Chairman’s Report

As I write this we have just celebrated the feast of Epiphany. As described in the Gospel of Matthew the Magi follow a star that leads them to the Christ child. A joyful moment of discovery “while the morning stars sang together and all the sons of God shouted for joy.” (Job 38:7) A journey of mind and spirit. A juxtaposition of science and religion. The astronomers of the Vatican Observatory continue this journey as they apply human reason to pierce the veil of God’s infinite creation. In 2016 gravitational waves, predicted 100 years prior by the mind of Albert Einstein, were discovered. Closer to home Vatican Observatory scientists made important discoveries and earned international awards. Fr. David Brown, whose research focuses on stellar evolution, has completed computer simulations of subdwarf B type stars that sheds light on what our Sun may evolve to in 5 billion years. Fr. Richard D’Souza, who just received his PhD in April 2016, has shown that there is more stellar mass in galaxies than previously thought providing new insights into how galaxies in the universe grow through accretion and mergers with smaller galaxies. Fr. Richard Boyle, whose research focuses on stars and asteroids, was honored by his collaborators who named asteroid 302849 “Richardboyle”. The Vatican Observatory is one of the few institutions in the world where science and religion meet in constructive dialogue. I found myself in awe of the work of the Vatican Observatory when I first learned of the group fifteen years ago. The study of the universe by men of faith is fascinating on multiple levels, and I am honored to help guide the non-profit Vatican Observatory Foundation. The Vatican Observatory Foundation was established in 1987 by Pope John Paul II to fund construction of the Vatican Advanced Technology Telescope to conduct leading edge research as well as to support education. Our mission remains the same today and is all the more relevant in a time when many misleadingly assert that religion and science are incompatible. In my view, the Vatican Observatory Foundation is a fascinating partnership between the Catholic Church, dedicated scientists, and benefactors like you who welcome the pursuit of knowledge and understand that the Heavens proclaim the Glory of the Creator. In 2016 the Vatican Observatory achieved unique milestones in outreach to lovers of wisdom, young and old. Our Catholic Astronomer blog traffic grew 65% resulting in over 99,000 views for the year. The number of “Likes” on our Facebook page increased 30% to nearly 2700. Please share this page with your friends and see if we can get 5000 likes in 2017. On behalf of the Board of Directors, I offer my profound gratitude to all who support the Vatican Observatory Foundation. Your support is paramount to the long-term viability of this vital endeavor. In these pages I hope you find insight, inspiration, and a sense of awe.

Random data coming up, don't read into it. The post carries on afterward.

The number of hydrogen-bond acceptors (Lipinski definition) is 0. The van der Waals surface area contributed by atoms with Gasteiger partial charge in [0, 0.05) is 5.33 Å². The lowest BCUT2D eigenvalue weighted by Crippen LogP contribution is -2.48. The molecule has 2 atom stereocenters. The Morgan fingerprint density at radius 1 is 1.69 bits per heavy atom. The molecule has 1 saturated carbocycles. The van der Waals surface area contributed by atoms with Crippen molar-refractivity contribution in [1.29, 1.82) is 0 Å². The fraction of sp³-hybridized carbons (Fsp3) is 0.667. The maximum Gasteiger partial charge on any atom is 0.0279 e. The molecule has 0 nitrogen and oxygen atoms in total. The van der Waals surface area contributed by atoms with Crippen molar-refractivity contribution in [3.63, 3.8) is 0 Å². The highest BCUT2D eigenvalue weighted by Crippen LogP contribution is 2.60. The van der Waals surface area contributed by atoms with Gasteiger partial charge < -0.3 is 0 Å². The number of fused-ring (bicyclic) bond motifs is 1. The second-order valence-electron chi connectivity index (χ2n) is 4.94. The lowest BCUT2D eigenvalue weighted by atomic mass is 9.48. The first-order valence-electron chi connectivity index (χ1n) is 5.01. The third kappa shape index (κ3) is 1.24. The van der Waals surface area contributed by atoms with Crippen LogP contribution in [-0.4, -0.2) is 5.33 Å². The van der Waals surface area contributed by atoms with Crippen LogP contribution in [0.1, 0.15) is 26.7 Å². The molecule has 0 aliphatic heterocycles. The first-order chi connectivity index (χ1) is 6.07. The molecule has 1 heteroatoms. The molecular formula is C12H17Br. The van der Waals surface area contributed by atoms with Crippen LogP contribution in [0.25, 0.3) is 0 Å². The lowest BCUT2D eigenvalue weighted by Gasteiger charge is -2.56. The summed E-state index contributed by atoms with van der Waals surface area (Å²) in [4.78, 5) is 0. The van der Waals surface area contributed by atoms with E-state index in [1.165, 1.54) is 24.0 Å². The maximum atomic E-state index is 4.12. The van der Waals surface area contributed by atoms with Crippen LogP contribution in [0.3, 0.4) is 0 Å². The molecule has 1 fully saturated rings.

Rich Friedrich Chairman


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